Portland, Portland, Portland.
It seems like Portland’s all we ever hear about when some great new thing is happening in the world of clean energy, proactive government, mass transit, holistic health, spiritual wellness, social innovation or cultural offerings.
It’s like Portland is God’s own petri dish for hatching the best of the best, the most progressive of the most progressive.
Sure, we envy Portland. Sure, we want to be Portland. But all that fantastic ahead-of-the-curve prescience can get a little annoying, too.
Do you always have to be up in our faces, Portland, what with being the first US city to adopt a global warming plan way back in 1993 and before that bringing on Fareless Square in 1975 (now Free Rail Zone) so people could ride the bus for free downtown, which, incidentally helped spur revitalized downtown development and hence business and hence prosperity?
Alright already, you’re cool. Is there anything you can’t do to help the world, improve the lives of people and make the rest of us look like Johnny Come Latelies?
Apparently not. Every time the world tries to catch up with you, Portland, whatever we finally adopt would be so over in Portland.
Turnabout is fair play
Well it’s time for a little comeuppance of your own, Portland, which is coming at you right from Portland in the form of Portlandia, the new hit cable show about Portlandiers and all their Portlandiness.
It ain’t all pretty. But it is all funny. Really funny. The best joke of all may be that while Portland forms the hyper-local hub around which the hijinks happen, the assorted personality types lampooned in Portlandia can be found in cities everywhere (probably solely due to vigorous Portland exportation, of course).
This sketch comedy gem, the first season of which I devoured in one sitting (just like a Battlestar Gallactica freak), boldly but lovingly skewers a raft of seemingly underground characters who have ascended into enough cultural familiarity that parodies and mimicry can be handily applied toward their hilarious takedown.
Consider, for example, Etsy-like craft folks who are just trying to eek out a living hand making stuff and then adorning it with applique or stencils of cute symbols like squirrels or cowboy hats or birds. This is the kind of person Portlandia feasts on. As witnessed in this video clip from season one, “Put a Bird on It!”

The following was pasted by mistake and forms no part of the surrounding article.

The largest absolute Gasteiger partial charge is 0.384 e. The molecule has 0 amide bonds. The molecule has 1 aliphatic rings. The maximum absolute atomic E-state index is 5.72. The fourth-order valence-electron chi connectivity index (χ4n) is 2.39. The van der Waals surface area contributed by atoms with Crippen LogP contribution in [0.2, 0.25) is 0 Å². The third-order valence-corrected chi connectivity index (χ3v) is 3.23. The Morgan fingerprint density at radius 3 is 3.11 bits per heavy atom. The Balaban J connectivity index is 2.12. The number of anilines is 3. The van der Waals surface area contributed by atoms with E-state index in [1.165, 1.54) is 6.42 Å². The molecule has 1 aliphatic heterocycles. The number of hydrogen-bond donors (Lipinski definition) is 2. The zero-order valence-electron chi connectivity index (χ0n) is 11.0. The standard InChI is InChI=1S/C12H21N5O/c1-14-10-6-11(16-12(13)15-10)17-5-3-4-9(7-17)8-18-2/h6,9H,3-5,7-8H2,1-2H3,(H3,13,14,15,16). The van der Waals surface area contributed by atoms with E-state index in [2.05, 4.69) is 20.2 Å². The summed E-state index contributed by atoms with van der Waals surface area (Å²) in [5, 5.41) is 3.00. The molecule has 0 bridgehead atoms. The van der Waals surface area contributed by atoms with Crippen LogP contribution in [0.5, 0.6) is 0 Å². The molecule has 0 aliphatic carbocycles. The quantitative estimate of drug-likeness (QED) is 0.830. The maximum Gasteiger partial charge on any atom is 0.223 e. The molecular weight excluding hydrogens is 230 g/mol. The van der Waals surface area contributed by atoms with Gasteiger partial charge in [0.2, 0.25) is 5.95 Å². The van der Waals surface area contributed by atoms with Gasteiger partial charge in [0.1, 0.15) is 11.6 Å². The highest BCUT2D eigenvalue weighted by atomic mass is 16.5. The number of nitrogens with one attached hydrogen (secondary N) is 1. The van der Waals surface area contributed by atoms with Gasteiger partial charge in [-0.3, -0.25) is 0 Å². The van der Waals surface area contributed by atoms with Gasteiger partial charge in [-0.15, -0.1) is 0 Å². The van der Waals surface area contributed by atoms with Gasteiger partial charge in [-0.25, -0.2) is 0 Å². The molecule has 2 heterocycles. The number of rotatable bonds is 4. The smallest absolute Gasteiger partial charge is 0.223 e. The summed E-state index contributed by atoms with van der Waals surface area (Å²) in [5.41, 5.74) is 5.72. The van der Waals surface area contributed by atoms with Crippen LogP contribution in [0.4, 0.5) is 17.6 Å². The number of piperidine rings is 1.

Portland, where young people come to retire
The brain child of SNL’s Fred Armisen and Carrie Brownstein formerly of the Indie rock band Sleater-Kinney, the majority of Portlandia’s characters are played by Armisen and Brownstein themselves in an enviable feat of endless doubling.
But it’s not just the acting that kicks ass at half the price. Portlandia nails the liberal canon of precious ideas and predictable people with that key ingredient Jon Stewart calls essential to worthy comedy: truth. Their stuff wouldn’t be nearly as funny if we didn’t see ourselves in it in all our earnest, striving glory.
Boy did I see myself in it more than a few times, and not just in the Battlestar Gallactica bit.
Lip rings, vegans, local food eateries, free-range chicken growers, “womyn,” famous but low-income rock stars, pet owners, intellectuals, geeks, barristas, tattoo art, bikes, streetcars, lesbians, goatees, vintage fashions, skateboards, bikes, vinyl, mayors, artists, artisans, bottom feeders, social media addicts. It’s all there.
Take this dialogue breakout from within the song, “The Dream of the 90s” where Carrie plays “Melanie” and Fred plays “Jason.”
Jason: Remember when people were content to be unambitious, to sleep till eleven and just hang out with their friends? I mean you had no occupations whatsoever. Maybe working a couple hours a week at a coffee shop?
Melanie: Right. I thought that died out a long time ago.
Jason: Not in Portland. Portland is the city where young people go to retire.
Jason: Remember in the 90s when they encouraged you to be weird? It was just an amazing time where people would go see something like the Jim Rose Sideshow Circus and watch someone hang something from their penis. You could grow up to wanna be a clown. Like people went to clown school.
Melanie: I gave up clowning years ago.
Jason: Well in Portland you don’t have to.
Melanie: So from what I can surmise from what you’re positing, it’s like Portland’s almost like an alternative universe. It’s like Gore won, the Bush administration never happened.
Melanie: In Portland it’s almost like cars don’t exist, right? People can ride bikes or double-decker bikes. They ride unicycles, they ride the tram, they ride skateboards.
In the six short episodes of season one Portlandia manages a panoramically skewering sweep of the city where we all want to live and the inhabitants we all want to be while succeeding in leaving us, the stateside viewer, wanting more.
Sounds like Stephen Malkmus really screwed up by moving away. Berlin? Seriously?
Punch my coffee card
I can only hope that it will bring with it survivalists, peak oilers, 350.org-ers, Waldorf children, community gardeners, craft brewers, tea connoisseurs, urban homesteaders, Transition townies, Occupiers, and a host of other lovably lampoonable eco-urbanites who are hoeing the row before us at their own expense. I know these people live in Portlandia. Mycologists, too. Now make fun of ‘em!
If not this season, let’s hope that with Lorne Michaels as executive producer we’ll see a good long run from Portlandia, giving Armisen and Brownstein ample time to rib every last artisanal crafting crunchy nutter out there.
At least until Mt. Hood takes the city out in a deep-fried tofu blaze of glory.
–Lindsay Curren, Transition Voice